Cerebellar ataxia with neuropathy and vestibular areflexia syndrome (CANVAS)

Cerebellar ataxia with neuropathy and vestibular areflexia syndrome (CANVAS) is a rare neurodegenerative balance disorder characterized by cerebellar ataxia, sensory neuronopathy (ganglionopathy), and bilateral vestibular hypofunction.

The epidemiology is yet to be defined, but CANVAS is thought to be rare. It often first manifests in middle-aged adults 1.

The diagnosis of CANVAS is challenging because patients will typically have a nonspecific presentation, most commonly with gait imbalance and falls, often worse in the dark 1-3. Less commonly, they may present with dysesthesias or oscillopsia 1-3.

On physical examination, each of the three hallmark features of CANVAS can be demonstrated 1-4:

  • cerebellar ataxia: saccadic smooth pursuit, nystagmus, limb ataxia, cerebellar dysarthria
  • non-length-dependent sensory neuronopathy (ganglionopathy): deficits of pin-prick sensation (most common) or other sensory modalities, absent ankle jerk reflexes, abnormal corneal reflex, abnormal jaw jerk reflex
    • nerve conduction studies are more sensitive to subtle abnormalities
  • bilateral vestibulopathy: bilateral abnormal tests of the vestibulo-ocular reflex (e.g. bidirectionally abnormal head impulse test, abnormal dynamic visual acuity)
    • the video head impulse test is more sensitive to subtle abnormalities

A particularly useful physical sign in CANVAS is that of an abnormal visually enhanced vestibulo-ocular reflex (also known as the doll’s eye reflex or oculo-cephalic reflex), which can only occur if both cerebellar ataxia and bilateral vestibulopathy are present 1-4, two of the hallmark features of CANVAS. The abnormality can be diagnosed clinically at the bedside or using objective measures such as video-oculography 1-4.

In addition to the classic triad, other commonly associated signs and symptoms include:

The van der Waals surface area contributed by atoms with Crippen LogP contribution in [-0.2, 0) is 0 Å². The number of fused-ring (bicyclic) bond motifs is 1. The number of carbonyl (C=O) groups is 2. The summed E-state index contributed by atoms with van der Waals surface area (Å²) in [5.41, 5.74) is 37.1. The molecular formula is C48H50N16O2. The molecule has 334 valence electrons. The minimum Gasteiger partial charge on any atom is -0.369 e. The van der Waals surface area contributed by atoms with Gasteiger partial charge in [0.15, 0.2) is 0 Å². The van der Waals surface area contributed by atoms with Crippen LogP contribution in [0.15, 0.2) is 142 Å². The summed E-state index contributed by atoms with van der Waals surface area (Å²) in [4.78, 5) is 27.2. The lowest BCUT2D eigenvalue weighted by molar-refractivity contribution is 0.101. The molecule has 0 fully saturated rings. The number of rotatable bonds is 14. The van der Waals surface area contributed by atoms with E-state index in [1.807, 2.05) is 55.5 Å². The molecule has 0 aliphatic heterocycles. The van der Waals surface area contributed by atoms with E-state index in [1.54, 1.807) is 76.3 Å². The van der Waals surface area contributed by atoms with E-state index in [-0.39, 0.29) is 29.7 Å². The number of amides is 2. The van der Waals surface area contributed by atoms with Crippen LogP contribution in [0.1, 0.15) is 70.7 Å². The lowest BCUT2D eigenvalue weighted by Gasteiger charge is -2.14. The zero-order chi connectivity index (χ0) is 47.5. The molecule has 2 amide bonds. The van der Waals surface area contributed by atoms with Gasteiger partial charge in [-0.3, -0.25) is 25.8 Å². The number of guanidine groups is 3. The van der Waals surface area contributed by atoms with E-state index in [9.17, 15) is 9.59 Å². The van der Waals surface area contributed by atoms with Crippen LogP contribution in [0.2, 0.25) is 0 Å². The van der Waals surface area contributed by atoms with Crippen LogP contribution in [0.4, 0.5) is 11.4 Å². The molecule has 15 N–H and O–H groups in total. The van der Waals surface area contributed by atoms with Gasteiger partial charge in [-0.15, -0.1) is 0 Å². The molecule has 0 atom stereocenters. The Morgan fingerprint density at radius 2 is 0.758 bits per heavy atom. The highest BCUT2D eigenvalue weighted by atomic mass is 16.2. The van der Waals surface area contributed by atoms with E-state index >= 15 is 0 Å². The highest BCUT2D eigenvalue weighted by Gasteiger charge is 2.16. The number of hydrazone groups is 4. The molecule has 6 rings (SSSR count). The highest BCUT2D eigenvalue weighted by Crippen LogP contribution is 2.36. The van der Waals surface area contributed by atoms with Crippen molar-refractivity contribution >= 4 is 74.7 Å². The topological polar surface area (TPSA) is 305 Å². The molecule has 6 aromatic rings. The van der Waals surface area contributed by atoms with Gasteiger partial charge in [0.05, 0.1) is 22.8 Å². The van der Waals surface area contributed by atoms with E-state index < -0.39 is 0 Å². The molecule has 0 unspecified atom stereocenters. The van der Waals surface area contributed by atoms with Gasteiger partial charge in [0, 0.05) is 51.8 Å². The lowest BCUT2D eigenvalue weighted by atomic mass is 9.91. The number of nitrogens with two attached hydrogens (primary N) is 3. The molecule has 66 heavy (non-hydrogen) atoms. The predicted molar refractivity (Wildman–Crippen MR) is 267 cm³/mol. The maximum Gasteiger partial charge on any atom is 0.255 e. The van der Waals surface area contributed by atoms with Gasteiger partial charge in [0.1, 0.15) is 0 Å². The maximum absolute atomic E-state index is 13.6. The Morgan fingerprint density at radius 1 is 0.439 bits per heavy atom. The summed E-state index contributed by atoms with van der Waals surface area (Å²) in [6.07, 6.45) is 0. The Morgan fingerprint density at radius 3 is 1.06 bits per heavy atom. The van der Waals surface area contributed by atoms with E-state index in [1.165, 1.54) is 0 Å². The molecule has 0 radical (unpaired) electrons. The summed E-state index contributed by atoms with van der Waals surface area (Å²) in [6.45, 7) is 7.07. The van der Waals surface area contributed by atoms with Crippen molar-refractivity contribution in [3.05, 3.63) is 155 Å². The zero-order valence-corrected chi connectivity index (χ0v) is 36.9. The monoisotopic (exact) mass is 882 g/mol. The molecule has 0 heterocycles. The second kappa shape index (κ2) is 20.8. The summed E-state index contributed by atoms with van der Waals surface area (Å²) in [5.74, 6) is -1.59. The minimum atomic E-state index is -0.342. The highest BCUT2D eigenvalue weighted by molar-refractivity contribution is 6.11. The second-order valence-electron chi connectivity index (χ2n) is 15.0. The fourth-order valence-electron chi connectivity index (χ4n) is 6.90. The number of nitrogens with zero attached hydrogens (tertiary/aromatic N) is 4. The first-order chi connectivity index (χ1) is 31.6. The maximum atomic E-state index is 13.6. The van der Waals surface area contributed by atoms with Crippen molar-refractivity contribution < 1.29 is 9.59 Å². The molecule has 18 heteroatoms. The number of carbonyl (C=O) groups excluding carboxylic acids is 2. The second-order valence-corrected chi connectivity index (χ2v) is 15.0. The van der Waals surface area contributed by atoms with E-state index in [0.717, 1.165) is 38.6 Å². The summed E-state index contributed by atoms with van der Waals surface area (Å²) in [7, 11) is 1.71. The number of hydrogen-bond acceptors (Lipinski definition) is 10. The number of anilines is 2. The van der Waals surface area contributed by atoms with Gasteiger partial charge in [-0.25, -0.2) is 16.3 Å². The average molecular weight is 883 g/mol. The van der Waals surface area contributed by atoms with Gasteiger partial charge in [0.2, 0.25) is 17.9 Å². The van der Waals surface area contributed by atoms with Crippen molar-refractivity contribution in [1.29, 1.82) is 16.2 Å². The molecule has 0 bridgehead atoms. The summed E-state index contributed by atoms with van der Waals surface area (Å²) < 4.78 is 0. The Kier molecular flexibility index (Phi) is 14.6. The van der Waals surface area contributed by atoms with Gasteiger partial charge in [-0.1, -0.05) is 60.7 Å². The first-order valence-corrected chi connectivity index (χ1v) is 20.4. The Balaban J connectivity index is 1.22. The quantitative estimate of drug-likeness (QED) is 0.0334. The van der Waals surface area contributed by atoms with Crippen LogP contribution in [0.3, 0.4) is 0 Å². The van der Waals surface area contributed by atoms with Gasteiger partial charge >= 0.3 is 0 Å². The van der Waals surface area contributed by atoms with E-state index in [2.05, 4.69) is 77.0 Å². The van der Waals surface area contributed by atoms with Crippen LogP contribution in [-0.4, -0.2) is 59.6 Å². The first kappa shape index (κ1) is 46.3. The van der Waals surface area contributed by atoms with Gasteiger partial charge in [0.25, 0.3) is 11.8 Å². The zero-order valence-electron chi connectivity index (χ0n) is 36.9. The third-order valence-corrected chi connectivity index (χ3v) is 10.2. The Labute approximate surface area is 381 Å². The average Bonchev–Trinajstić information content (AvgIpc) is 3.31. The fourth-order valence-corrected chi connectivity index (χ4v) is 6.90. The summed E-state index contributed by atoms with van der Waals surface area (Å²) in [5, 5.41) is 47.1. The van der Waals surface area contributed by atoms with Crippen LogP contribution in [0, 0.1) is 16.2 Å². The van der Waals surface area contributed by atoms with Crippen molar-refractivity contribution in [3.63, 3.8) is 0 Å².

• postural hypotension 2,5
  • dysphagia 2
  • chronic cough 2

The pathophysiology of CANVAS is yet to be fully elucidated. However, there is histopathological and electrophysiological evidence that CANVAS is characterized by a ganglionopathy resulting in bilateral vestibulopathy (i.e. Scarpa’s ganglion involvement) and sensory neuronopathy (i.e. dorsal root ganglion involvement), as well as subclinical involvement of other ganglia such as the geniculate and trigeminal ganglia 2,3,5. In the cerebellum, there is pathological evidence of vermian atrophy, with notable loss of vermian Purkinje cells 2,3,5.

MRI is the imaging modality of choice 6. Evidence of MRI changes in CANVAS can be nonspecific but are usually present 1-3,6. Typically, there will be focal cerebellar atrophy, with particular involvement of the vermian lobules VI, VIIA, and VIIB, as well as hemispheric cerebellar atrophy of crus I 1-4,6. Additionally, but less commonly, spinal cord atrophy may also be present 4.

There is currently (as of July 2019) no disease-modifying therapy available for CANVAS. Management focuses on symptom-specific management such as vestibular rehabilitation, speech pathology monitoring and management of dysphagia, and neuropathic pain management (e.g. pregabalin) 3. The prognosis varies, but CANVAS is generally considered to be a slowly progressive condition over decades 3.

The hallmark features of CANVAS were first described together by British neurologists T Rinne, Adolfo M Bronstein and colleagues in 1995 7. However, an in-depth clinical and pathological description, and subsequent coining of the term CANVAS, was made by Australian neurologists David Szmulewicz, Elsdon Storey, and colleagues in their 2011 seminal paper 1.

Clinical differential diagnoses include 1,3:

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Article information

rID: 69165
Section: Syndromes
Tag: cases
Synonyms or Alternate Spellings:
  • Cerebellar ataxia with neuropathy and vestibular areflexia syndrome
  • CANVAS

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